After counting two goals and one assist for a three-point game Nov. 30 in Calgary against the Hitmen (a 5-4 overtime loss), the 6-foot-2, 200-pound Watson said he might have found his groove.
“I’m starting to get the feel,” the Calgary native said. “I finally found a pattern of sticks I like and things are just bouncing my way right now.”
The WHL also recognized the streak of points and Watson was awarded Player of the Week after recording eight points in four games in the week ending Dec. 2.
After going 0-11-1-2 on the road at the start of this season, Watson guided the Raiders to their first road victory of the campaign.
Despite his Raiders being out shot 32-31, Watson had a five-point night with a trio of goals and two assists to lead his team to a 6-2 win over the Tigers.
Klippenstein can see Watson warming up and Read more »
The World Junior Hockey Championships is always extremely interesting to watch. It’s fun to observe many of the players that will be tomorrow’s stars in the NHL before the big bucks change their love for the game. This year’s tournament has been a roller coaster ride with plenty of upsets and lots of sidebars that have made the action extremely entertaining. Team Canada has found itself in the thick of things and has found an old rivalry against the Russian bear boil over. The players have made this something to remember, in more ways that one.
There have been some excellent performances, and some that make you scratch your head. Some players make you sit straight up when they make a play, and others make you hide your eyes before they play the puck. Because many of these young men have been drafted, or scrutinized to death, certain expectations are placed on these players, sometimes unfairly. Consider that when reading the reviews. They are one person’s opinion of what has been observed in a short tournament, one that is really not long enough to properly gauge a player except to flag him for further scouting, against the best competition possible for the age group of the players in question.
Jay Bouwmeester – The un-drafted Bouwmeester has been in the public spotlight for several years now. He has been touted as the number one pick for the 2002 NHL Entry Draft for three years. If there was a player that had unfair expectations to live up to, it is Jay Bouwmeester. Funny thing is that this kid lives up to them, Read more »
The Czech Republic got some vindication, Team Quebec jumped for joy and Team Western watched its medal hopes vanish.
That summed up the fifth day of the World Under 17 Hockey Challenge, where the Czechs bounced back from a heart-breaking, disputed setback on Tuesday to play the role of spoiler last night in front of 2,063 fans at the Selkirk Arena.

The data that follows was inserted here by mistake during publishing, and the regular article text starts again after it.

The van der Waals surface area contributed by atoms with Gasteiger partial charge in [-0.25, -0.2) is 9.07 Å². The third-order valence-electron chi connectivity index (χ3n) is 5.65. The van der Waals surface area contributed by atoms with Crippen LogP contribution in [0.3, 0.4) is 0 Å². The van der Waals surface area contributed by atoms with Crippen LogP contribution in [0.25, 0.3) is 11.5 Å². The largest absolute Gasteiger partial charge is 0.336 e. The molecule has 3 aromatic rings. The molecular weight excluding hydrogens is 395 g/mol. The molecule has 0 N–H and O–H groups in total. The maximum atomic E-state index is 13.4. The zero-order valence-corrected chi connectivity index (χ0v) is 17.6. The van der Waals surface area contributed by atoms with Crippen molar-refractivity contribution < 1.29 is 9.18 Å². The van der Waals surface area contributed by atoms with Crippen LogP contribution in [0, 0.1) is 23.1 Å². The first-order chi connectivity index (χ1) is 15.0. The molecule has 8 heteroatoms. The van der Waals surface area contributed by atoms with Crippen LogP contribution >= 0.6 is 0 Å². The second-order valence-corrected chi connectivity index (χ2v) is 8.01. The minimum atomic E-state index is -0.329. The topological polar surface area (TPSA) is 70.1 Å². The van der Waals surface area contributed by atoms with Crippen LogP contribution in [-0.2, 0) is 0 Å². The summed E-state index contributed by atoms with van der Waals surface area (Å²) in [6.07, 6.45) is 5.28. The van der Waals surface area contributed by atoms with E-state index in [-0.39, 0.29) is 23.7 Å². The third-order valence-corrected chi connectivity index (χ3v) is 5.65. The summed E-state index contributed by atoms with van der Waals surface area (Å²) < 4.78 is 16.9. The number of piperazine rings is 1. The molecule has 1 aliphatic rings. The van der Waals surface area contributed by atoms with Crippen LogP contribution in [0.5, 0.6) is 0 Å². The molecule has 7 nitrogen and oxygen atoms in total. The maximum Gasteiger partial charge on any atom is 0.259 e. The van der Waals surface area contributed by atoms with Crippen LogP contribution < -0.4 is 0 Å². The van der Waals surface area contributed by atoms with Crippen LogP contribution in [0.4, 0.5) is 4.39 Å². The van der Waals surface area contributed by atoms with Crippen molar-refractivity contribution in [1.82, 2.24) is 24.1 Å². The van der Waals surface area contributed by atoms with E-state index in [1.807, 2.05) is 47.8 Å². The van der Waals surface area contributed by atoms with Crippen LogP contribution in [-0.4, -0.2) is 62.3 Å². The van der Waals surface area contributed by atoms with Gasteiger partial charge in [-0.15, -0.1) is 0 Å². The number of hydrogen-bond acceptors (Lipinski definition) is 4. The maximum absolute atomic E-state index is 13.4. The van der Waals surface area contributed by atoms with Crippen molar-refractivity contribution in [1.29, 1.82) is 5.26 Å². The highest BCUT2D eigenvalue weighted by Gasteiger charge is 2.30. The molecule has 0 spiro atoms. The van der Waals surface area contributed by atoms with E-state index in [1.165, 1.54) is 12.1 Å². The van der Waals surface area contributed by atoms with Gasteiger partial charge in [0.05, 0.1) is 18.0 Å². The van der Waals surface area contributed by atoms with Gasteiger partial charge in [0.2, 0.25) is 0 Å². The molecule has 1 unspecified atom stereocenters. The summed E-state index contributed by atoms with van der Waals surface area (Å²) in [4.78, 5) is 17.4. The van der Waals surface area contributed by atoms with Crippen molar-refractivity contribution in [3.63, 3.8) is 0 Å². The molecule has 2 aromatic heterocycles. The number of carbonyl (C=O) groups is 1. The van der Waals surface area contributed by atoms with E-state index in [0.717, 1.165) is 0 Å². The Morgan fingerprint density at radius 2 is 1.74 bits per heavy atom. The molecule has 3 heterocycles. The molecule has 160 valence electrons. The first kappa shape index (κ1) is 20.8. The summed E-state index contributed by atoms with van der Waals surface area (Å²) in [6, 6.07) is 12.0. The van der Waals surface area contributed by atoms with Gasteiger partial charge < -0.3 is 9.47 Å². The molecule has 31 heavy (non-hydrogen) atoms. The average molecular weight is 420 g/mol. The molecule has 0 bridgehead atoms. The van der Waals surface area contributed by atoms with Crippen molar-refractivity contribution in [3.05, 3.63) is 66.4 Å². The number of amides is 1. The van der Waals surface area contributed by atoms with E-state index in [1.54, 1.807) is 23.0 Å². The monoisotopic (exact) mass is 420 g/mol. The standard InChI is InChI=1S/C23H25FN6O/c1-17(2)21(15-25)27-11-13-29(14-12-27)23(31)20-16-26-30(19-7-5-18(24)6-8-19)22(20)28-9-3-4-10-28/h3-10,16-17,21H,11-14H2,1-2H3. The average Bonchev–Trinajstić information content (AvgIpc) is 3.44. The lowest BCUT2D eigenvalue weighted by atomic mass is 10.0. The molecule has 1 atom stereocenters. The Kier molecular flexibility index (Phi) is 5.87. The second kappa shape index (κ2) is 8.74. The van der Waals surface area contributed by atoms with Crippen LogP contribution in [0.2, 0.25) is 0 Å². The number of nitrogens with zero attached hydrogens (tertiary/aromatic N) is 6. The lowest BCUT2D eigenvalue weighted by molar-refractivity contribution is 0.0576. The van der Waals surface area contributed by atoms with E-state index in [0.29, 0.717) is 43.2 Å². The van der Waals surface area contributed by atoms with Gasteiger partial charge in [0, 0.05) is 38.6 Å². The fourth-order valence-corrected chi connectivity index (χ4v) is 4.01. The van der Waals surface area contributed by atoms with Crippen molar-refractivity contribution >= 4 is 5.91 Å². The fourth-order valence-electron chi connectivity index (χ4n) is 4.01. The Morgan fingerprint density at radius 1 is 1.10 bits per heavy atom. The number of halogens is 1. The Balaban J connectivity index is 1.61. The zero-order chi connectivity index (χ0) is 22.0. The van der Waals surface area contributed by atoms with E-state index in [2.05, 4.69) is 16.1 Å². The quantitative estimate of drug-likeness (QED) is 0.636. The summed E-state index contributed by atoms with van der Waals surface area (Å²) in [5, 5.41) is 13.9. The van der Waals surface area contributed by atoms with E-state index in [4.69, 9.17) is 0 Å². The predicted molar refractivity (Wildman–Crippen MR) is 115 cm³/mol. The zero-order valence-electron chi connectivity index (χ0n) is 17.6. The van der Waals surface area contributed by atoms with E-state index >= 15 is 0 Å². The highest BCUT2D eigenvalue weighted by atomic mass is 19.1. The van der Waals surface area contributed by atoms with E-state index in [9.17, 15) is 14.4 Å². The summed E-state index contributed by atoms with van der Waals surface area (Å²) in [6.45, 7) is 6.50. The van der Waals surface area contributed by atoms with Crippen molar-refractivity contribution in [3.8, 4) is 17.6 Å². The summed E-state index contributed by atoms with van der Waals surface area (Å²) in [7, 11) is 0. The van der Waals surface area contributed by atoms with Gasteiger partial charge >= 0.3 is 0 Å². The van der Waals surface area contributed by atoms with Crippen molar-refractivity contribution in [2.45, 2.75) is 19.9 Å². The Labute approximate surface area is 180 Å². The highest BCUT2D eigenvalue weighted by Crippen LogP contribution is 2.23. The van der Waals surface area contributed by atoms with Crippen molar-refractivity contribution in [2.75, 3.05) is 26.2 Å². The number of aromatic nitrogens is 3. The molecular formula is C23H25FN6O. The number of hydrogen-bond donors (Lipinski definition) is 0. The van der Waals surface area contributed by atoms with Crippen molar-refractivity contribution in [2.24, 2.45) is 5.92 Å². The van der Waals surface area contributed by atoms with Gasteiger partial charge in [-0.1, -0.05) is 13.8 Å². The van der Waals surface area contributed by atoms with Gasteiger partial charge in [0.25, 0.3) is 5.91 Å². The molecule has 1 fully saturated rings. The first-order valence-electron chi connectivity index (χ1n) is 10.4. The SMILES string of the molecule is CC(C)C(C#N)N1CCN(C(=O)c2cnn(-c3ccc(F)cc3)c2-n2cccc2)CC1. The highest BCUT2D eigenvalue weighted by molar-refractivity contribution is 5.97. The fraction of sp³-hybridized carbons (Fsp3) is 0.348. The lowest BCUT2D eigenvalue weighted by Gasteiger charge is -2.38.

The Czechs, who protested their 5-4 loss to Quebec on Tuesday but had it thrown out yesterday morning, got four goals from Jakub Sindel — his first of the tournament — in a 7-2 thumping of tournament host Team Western.
Team Western, which finished 2-2 and only needed a win or tie last night to qualify for the playoffs, fell to fourth in Pool A and will play for seventh place today against Team Atlantic in Stonewall at 2 o’clock.
“It’s very disappointing,” said Western forward Stefan Meyer, who had a second-period goal. “For the past games it looked like we came to win, but tonight it looked like we just had no desire to win. That Czech team worked hard tonight and they deserved this win more than us.”
Team Quebec was smiling because its 2-1-1 record in Pool A after a 4-4 draw with Team USA yesterday afternoon landed it in a semifinal tonight (7:30) in Stonewall against Team Pacific, which beat Russia 5-0 last night in Stonewall to finish at 4-0.
The U.S. (3-0-1) will play 3-1 Team Ontario, who blanked Finland 3-0 yesterday, in the other semifinal tonight in Selkirk at 7:30.
Team Western had a 35-25 edge in the shot department, but Czech netminder Vladislav Koutsky made some outst Read more »
With the progression of the calendar comes the glimmer of new hopes and new dreams for a new year. For the Kootenay ICE, the new year still holds that promise. It just didn’t show itself on the year’s first day with a 5-3 loss to the Medicine Hat Tigers and when it will show up is anyone’s guess.
In what could very well turn out to be the one of the more crucial home stands’ of the year, the ICE have struck out the first two out of three and have two formidable opponents in the on-deck circle. In the past week Kootenay has offered up a Christmas turkey in the form of last Friday’s 3-0 drubbing by the Moose Jaw Warrior, the first time in recent memory that the club has been shutout at home. They’ve been a force in more than just the goals column of the score-sheet with the six-goal, six-fight outburst as the Lethbridge Hurricanes were doubled 6-3 the very next night. Completing the up again, down again cycle, the aforementioned drubbing by the Tigers to start off 2002 with a whiff.